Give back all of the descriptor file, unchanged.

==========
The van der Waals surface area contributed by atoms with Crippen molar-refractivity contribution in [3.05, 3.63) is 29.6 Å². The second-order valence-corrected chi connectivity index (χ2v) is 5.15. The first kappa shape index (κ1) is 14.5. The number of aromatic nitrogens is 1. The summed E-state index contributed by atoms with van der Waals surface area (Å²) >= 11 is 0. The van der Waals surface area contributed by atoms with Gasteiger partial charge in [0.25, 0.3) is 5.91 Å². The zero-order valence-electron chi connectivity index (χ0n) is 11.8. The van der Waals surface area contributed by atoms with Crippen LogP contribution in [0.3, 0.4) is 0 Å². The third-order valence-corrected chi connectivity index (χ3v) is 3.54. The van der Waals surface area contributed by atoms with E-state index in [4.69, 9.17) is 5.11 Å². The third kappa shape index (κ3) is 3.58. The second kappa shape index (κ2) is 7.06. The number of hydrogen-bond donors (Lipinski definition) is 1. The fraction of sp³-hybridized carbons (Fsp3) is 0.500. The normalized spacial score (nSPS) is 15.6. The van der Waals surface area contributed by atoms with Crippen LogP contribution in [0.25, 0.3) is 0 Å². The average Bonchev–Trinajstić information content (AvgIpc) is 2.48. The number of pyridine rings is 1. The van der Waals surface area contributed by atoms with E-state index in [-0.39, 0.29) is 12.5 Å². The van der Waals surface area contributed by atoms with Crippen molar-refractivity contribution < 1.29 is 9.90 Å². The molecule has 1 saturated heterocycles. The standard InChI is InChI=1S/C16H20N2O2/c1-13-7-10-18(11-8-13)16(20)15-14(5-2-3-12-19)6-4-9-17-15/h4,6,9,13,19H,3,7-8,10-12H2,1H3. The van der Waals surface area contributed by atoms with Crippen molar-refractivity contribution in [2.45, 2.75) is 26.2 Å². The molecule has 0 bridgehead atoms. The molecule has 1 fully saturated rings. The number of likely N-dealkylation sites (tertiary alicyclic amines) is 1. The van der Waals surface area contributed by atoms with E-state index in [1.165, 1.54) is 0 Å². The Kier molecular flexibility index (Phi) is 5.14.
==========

The van der Waals surface area contributed by atoms with Crippen molar-refractivity contribution in [3.05, 3.63) is 29.6 Å². The second-order valence-corrected chi connectivity index (χ2v) is 5.15. The first kappa shape index (κ1) is 14.5. The number of aromatic nitrogens is 1. The summed E-state index contributed by atoms with van der Waals surface area (Å²) >= 11 is 0. The van der Waals surface area contributed by atoms with Gasteiger partial charge in [0.25, 0.3) is 5.91 Å². The zero-order valence-electron chi connectivity index (χ0n) is 11.8. The van der Waals surface area contributed by atoms with Crippen LogP contribution in [0.3, 0.4) is 0 Å². The third-order valence-corrected chi connectivity index (χ3v) is 3.54. The van der Waals surface area contributed by atoms with E-state index in [4.69, 9.17) is 5.11 Å². The third kappa shape index (κ3) is 3.58. The second kappa shape index (κ2) is 7.06. The number of hydrogen-bond donors (Lipinski definition) is 1. The fraction of sp³-hybridized carbons (Fsp3) is 0.500. The normalized spacial score (nSPS) is 15.6. The van der Waals surface area contributed by atoms with Crippen LogP contribution in [0.25, 0.3) is 0 Å². The average Bonchev–Trinajstić information content (AvgIpc) is 2.48. The number of pyridine rings is 1. The van der Waals surface area contributed by atoms with E-state index in [-0.39, 0.29) is 12.5 Å². The van der Waals surface area contributed by atoms with Crippen molar-refractivity contribution < 1.29 is 9.90 Å². The molecule has 1 saturated heterocycles. The standard InChI is InChI=1S/C16H20N2O2/c1-13-7-10-18(11-8-13)16(20)15-14(5-2-3-12-19)6-4-9-17-15/h4,6,9,13,19H,3,7-8,10-12H2,1H3. The van der Waals surface area contributed by atoms with Crippen molar-refractivity contribution in [2.45, 2.75) is 26.2 Å². The molecule has 0 bridgehead atoms. The molecule has 1 fully saturated rings. The number of likely N-dealkylation sites (tertiary alicyclic amines) is 1. The van der Waals surface area contributed by atoms with E-state index in [1.165, 1.54) is 0 Å². The Kier molecular flexibility index (Phi) is 5.14.